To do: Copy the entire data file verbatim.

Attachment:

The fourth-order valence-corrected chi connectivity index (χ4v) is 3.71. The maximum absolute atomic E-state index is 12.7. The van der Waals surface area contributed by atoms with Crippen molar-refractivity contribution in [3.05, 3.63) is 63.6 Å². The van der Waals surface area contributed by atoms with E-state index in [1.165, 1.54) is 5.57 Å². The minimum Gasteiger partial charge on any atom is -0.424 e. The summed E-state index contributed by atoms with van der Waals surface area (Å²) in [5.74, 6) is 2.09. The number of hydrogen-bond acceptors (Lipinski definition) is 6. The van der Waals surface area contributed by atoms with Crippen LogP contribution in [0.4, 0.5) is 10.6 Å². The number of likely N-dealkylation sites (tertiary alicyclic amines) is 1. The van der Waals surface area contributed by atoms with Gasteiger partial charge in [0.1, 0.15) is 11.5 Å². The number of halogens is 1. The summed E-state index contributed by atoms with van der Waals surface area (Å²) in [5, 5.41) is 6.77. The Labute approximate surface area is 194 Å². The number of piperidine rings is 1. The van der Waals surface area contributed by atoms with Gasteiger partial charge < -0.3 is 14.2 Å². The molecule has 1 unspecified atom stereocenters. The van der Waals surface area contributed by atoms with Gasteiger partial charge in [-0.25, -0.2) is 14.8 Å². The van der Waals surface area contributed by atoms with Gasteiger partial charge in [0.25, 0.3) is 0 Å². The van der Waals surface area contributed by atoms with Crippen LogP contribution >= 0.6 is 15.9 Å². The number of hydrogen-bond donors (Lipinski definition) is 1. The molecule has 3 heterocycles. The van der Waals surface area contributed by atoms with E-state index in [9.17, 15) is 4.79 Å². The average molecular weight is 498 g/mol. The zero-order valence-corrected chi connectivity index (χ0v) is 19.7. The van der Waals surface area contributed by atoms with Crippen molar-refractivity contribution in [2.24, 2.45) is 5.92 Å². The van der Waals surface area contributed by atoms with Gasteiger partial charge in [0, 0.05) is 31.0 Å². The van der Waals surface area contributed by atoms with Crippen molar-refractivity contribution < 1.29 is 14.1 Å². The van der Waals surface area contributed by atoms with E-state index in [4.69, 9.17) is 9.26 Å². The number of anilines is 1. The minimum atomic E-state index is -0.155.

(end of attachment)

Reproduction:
The fourth-order valence-corrected chi connectivity index (χ4v) is 3.71. The maximum absolute atomic E-state index is 12.7. The van der Waals surface area contributed by atoms with Crippen molar-refractivity contribution in [3.05, 3.63) is 63.6 Å². The van der Waals surface area contributed by atoms with E-state index in [1.165, 1.54) is 5.57 Å². The minimum Gasteiger partial charge on any atom is -0.424 e. The summed E-state index contributed by atoms with van der Waals surface area (Å²) in [5.74, 6) is 2.09. The number of hydrogen-bond acceptors (Lipinski definition) is 6. The van der Waals surface area contributed by atoms with Crippen LogP contribution in [0.4, 0.5) is 10.6 Å². The number of likely N-dealkylation sites (tertiary alicyclic amines) is 1. The van der Waals surface area contributed by atoms with Gasteiger partial charge in [0.1, 0.15) is 11.5 Å². The number of halogens is 1. The summed E-state index contributed by atoms with van der Waals surface area (Å²) in [5, 5.41) is 6.77. The Labute approximate surface area is 194 Å². The number of piperidine rings is 1. The van der Waals surface area contributed by atoms with Gasteiger partial charge < -0.3 is 14.2 Å². The molecule has 1 unspecified atom stereocenters. The van der Waals surface area contributed by atoms with Gasteiger partial charge in [-0.25, -0.2) is 14.8 Å². The van der Waals surface area contributed by atoms with Gasteiger partial charge in [0.25, 0.3) is 0 Å². The van der Waals surface area contributed by atoms with Crippen LogP contribution >= 0.6 is 15.9 Å². The number of hydrogen-bond donors (Lipinski definition) is 1. The molecule has 3 heterocycles. The van der Waals surface area contributed by atoms with E-state index in [9.17, 15) is 4.79 Å². The average molecular weight is 498 g/mol. The zero-order valence-corrected chi connectivity index (χ0v) is 19.7. The van der Waals surface area contributed by atoms with Crippen molar-refractivity contribution in [2.24, 2.45) is 5.92 Å². The van der Waals surface area contributed by atoms with Gasteiger partial charge in [0, 0.05) is 31.0 Å². The van der Waals surface area contributed by atoms with Crippen molar-refractivity contribution < 1.29 is 14.1 Å². The van der Waals surface area contributed by atoms with E-state index in [4.69, 9.17) is 9.26 Å². The number of anilines is 1. The minimum atomic E-state index is -0.155.